THE US Securities and Exchange Commission (SEC) will meet on December 17 to decide whether to make eXtensible Business Reporting Language (XBRL) mandatory for public company financial statement information.
The move has been widely anticipated following the publication of a rule proposal in May. It was thought by some in the XBRL community that the meeting date might be announced by SEC Chairman Christopher Cox at an XBRL event in Washington on October 15, but that never happened.
There were also rumours that it might be put on hold indefinitely due to the current financial and economic crisis.
However, the SEC yesterday published a notice on its website scheduling a meeting for next Wednesday where it will decide whether to “adopt amendments to provide for companies’ financial statement information to be filed with the Commission in interactive data format, according to a specified phase-in schedule.”
What to watch for
A number of concerns have been raised in comments to the SEC and in other remarks about the rule proposal. Some of the key issues to watch for include:
- Phase-in: Under the proposal, the 500 largest companies that use US GAAP would begin filing XBRL attachments with their 2008 annual reports, followed a year later by approximately 1,700 additional companies, and all remaining smaller companies and foreign issuers using IFRS in 2011. That schedule doesn’t seem feasible now, especially for the first 500 companies. There was a strong theme in the comments on the proposed rule that the first filing for all companies should be a 10-Q quarterly report rather than an annual 10-K as this will ease the burden of first-time filers. The SEC will probably agree to this, but the question now is whether the first 500 companies will have to file their Q1 or Q2 filings in XBRL. I think the second quarter 10-Qs are the more likely scenario.
- Footnotes: Under the original proposal, in their first year of filing companies would have to “block tag” their footnotes and schedules, which means that each note has a single tag. However, in their second year companies would be required to tag their footnotes and schedules in detail, which would sharply increase the burden on companies. There has been a lot of resistance to the SEC’s proposed deep tagging of footnotes in the second year, with companies saying it will be too onerous. For a good discussion on this topic see Level 1 Block Tagging vs. Level 4 Deep Tagging: An XBRL Illustration on the Hitachi XBRL blog.
- Auditor attestation, validation. The original rule proposal does not require XBRL data to carry an auditor’s attestation. As Broc Romanek noted in November, the Council of Institutional Investors has criticized the reliability of XBRL data (PDF 45KB, 3pages) under the SEC’s proposal. Other investors may not be willing or able to use XBRL unless it is audited. Furthermore, given the lack of confidence in all things financial these days, it is feasible that the SEC will require some sort of independent assurance over the integrity of the XBRL data.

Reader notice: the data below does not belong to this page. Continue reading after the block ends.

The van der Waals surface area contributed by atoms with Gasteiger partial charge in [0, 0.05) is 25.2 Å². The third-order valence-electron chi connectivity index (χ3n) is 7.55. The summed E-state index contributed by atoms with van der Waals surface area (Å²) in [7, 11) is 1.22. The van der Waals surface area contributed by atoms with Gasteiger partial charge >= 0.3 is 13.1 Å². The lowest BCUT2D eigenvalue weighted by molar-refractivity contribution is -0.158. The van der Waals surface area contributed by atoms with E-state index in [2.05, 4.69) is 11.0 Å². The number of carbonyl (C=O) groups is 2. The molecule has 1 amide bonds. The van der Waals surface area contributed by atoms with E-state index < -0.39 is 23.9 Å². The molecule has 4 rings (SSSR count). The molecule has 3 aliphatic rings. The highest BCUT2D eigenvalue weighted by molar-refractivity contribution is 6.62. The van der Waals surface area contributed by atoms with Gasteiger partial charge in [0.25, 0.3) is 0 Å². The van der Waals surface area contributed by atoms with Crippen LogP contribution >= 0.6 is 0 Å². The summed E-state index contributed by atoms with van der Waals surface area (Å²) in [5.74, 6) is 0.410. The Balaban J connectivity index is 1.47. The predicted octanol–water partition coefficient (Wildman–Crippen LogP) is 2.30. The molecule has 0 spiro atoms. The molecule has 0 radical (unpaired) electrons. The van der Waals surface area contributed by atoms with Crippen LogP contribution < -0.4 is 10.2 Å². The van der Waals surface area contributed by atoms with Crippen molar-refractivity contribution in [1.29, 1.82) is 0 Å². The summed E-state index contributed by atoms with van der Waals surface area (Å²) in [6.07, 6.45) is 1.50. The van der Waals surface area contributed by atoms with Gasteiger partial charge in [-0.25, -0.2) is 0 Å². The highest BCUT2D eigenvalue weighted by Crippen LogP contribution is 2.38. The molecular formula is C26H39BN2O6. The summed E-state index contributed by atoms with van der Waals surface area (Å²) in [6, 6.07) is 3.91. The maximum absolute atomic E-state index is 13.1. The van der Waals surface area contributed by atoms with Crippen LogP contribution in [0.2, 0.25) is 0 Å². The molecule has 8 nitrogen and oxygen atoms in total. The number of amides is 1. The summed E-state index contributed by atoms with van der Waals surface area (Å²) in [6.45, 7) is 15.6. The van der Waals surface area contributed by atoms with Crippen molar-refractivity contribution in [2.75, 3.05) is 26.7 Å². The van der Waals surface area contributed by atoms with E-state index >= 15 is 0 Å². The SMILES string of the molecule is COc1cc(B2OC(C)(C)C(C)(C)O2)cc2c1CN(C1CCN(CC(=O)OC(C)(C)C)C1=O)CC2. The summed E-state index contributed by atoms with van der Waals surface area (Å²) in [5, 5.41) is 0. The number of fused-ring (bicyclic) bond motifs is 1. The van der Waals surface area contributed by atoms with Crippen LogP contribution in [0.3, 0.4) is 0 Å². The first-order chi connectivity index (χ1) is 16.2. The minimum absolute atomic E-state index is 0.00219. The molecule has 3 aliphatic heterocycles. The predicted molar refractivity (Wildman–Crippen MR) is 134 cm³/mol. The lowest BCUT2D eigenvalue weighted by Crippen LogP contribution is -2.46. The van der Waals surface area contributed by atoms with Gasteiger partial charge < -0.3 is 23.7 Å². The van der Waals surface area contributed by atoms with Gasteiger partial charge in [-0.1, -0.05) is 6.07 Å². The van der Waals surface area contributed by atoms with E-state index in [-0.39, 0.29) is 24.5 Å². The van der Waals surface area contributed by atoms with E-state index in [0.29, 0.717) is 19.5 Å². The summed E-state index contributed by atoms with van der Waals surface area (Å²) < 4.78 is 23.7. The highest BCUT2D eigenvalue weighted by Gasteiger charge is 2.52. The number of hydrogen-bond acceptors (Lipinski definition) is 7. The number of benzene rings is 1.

- Foreign companies. Under the proposal, foreign companies among the 500 biggest US GAAP filers will have to provide XBRL data starting next year. This apparently affects only a few companies, but at least one has complained that it should not be included because it is moving to IFRS. I expect the SEC will exclude these companies given that its recent rulemaking has caused some bad PR with foreign issuers.
- Other information. It is possible that the SEC will add other information types to the rule, such as executive compensation disclosures or earnings releases, but I doubt it.
How important is this?
It’s a milestone for XBRL, which was conceived of 10 years ago by Charles Hoffman, CPA. However, the mandate is still only a step towards widespread XBRL adoption and use by the markets and investors.
Until all companies are providing most or all of their disclosure information in XBRL, it’s unlikely that XBRL will be a big deal for anyone except those who have to do the work tagging their filings. Investors and software providers aren’t likely to develop tools for interactive data from just 500 companies.
Investors also have a very low level of familiarity with XBRL. An October member survey by the CFA Institute found that 75% of 1346 CFA members said they are “not familiar” with XBRL.
|A survey among analysts and portfolio managers found little familiarity with XBRL. Source: CFA Institute, Oct. 2008|
Barring unforeseen circumstances, the SEC’s open meeting will be webcast live via the commission’s website starting at 10:00am ET on Wednesday.
The commission will also decide at the same meeting whether to require mutual fund risk/return summary information to be filed in XBRL and consider allowing funds to voluntarily submit portfolio holdings information under the Commission’s interactive data voluntary program.